California law will roll out sharp restrictions on plastic usage over next decade
Bill will mandate majority of plastics in state be recycled by 2032.
The Facts Inside Our Reporter’s Notebook
A bill passed by California legislators on Thursday and expected to be signed by Gov. Gavin Newsom will impose strict requirements on how businesses and manufacturers in the state handle and distribute plastics, with one lawmaker calling the move an instance of "global environmental leadership."
The bill, which would establish the Plastic Pollution Prevention and Packaging Producer Responsibility Act, would mandate that a broad class of materials "offered for sale, distributed, or imported in or into the state on or after January 1, 2032, is recyclable or compostable."
"In particular, the bill would require not less than 65% of plastic covered material to be recycled on and after January 1, 2032, and would authorize the department to increase or decrease the specified recycling rates in certain circumstances," the bill's text states.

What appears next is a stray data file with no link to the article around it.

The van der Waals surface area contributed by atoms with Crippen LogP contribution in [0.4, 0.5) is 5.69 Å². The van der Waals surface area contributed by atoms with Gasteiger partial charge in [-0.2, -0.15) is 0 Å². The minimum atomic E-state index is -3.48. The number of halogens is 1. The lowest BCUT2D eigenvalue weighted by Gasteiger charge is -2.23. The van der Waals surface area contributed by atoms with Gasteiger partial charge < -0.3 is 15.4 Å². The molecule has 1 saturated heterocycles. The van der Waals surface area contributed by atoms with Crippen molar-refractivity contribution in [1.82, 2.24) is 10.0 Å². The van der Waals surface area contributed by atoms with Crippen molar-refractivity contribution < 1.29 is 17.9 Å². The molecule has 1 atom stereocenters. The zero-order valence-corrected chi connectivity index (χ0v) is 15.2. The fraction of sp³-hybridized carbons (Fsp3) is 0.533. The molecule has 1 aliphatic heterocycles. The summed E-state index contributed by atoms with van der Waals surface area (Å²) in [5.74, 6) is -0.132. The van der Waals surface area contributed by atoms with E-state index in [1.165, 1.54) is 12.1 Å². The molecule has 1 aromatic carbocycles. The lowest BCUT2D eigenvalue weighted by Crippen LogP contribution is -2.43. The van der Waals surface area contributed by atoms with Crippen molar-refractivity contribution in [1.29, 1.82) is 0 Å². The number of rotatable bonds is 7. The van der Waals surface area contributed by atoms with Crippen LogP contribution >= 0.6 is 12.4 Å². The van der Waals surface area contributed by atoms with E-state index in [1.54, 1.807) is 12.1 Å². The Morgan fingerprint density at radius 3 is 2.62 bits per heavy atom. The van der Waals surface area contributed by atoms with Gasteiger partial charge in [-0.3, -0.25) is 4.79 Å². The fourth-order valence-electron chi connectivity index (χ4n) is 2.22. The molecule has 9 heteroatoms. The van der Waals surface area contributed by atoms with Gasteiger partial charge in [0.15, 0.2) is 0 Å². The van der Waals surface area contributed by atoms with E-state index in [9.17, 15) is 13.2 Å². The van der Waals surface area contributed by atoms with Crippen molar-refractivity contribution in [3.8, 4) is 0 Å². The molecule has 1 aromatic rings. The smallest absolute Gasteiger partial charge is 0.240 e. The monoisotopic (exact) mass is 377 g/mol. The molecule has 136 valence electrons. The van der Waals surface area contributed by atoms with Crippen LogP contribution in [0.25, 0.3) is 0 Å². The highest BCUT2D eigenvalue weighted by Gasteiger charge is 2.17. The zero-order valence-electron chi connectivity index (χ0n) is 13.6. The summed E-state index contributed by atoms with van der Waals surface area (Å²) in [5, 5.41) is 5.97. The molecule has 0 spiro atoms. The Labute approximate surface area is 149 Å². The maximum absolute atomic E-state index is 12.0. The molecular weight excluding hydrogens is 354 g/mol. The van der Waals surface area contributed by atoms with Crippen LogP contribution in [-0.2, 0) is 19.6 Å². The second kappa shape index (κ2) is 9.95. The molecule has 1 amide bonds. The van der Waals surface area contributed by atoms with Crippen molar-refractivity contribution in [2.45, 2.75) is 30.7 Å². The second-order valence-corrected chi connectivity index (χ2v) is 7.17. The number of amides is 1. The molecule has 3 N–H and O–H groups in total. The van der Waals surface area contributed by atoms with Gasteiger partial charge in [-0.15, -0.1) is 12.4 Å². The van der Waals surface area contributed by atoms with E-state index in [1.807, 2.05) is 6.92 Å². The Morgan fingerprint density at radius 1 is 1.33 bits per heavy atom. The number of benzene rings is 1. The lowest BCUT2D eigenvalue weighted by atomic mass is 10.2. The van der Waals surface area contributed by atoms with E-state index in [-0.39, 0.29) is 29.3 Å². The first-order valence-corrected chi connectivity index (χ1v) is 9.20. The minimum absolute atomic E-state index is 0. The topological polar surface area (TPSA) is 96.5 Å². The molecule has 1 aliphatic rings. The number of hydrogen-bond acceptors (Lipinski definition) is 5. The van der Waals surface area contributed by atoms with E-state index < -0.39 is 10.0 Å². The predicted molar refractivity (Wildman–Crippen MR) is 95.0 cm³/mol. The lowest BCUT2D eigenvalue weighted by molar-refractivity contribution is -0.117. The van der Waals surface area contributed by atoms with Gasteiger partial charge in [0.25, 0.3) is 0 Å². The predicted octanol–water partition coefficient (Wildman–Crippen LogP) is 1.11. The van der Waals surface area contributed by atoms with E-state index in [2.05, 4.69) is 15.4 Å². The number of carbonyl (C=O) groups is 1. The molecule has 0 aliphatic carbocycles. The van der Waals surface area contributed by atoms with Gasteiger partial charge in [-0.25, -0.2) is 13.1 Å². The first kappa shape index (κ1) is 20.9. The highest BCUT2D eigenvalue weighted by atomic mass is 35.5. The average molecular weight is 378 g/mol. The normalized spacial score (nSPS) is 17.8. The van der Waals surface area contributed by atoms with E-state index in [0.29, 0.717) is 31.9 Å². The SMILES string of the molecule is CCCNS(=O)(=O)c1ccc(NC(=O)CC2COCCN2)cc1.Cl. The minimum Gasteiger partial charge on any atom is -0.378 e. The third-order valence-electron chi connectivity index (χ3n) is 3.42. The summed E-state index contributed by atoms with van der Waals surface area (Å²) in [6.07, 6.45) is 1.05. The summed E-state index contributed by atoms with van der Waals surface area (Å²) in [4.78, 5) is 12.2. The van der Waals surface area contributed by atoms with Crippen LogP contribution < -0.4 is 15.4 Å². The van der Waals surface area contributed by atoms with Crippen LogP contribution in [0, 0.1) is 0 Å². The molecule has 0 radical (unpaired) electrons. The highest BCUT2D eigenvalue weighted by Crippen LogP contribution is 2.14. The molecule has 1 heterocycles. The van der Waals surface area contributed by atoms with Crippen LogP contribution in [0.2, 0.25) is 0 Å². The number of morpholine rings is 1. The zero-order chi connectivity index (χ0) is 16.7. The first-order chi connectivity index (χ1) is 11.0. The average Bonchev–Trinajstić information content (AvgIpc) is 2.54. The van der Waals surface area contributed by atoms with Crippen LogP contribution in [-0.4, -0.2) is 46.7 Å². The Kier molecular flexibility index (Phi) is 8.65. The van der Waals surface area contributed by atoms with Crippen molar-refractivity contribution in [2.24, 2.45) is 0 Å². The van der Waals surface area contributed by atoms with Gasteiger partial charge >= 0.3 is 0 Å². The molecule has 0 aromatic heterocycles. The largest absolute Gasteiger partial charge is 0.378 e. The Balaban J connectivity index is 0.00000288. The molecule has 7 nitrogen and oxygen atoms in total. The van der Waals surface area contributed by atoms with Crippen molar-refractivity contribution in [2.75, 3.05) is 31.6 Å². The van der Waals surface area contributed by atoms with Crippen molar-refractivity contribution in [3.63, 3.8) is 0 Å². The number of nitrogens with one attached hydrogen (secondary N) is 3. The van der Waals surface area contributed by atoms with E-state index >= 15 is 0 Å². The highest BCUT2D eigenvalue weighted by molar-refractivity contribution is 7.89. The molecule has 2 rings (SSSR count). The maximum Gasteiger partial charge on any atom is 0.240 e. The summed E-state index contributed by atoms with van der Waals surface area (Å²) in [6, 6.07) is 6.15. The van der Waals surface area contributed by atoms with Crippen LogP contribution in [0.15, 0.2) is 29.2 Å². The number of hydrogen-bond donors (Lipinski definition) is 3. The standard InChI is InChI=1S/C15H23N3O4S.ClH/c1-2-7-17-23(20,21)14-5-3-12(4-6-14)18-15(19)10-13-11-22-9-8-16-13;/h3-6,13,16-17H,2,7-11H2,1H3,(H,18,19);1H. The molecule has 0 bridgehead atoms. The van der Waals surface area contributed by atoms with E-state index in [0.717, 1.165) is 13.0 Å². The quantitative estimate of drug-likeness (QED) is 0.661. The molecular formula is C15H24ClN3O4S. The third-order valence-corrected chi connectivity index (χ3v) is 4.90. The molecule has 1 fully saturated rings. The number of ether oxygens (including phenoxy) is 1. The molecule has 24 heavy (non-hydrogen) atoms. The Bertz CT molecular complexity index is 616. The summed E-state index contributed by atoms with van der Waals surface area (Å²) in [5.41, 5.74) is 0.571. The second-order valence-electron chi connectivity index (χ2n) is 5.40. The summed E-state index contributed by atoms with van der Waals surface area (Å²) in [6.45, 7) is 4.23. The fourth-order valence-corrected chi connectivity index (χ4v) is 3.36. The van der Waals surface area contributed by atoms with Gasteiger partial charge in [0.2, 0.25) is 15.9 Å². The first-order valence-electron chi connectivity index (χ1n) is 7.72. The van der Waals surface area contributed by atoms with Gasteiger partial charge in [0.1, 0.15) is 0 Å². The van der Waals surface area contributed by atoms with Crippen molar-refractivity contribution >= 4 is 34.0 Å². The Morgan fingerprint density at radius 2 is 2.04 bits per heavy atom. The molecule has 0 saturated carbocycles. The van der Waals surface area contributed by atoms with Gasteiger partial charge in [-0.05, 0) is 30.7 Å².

“With this legislation, California continues its tradition of global environmental leadership – solving a big problem in a way that will move and grow markets, drive investment, and provide tools to states," State Sen. Ben Allen told media after the bill's passage.
The bill includes a provision to allow the state government to "impose an administrative civil penalty in an amount not to exceed $50,000 per day per violation ... on any entity that is not in compliance with the act’s requirements."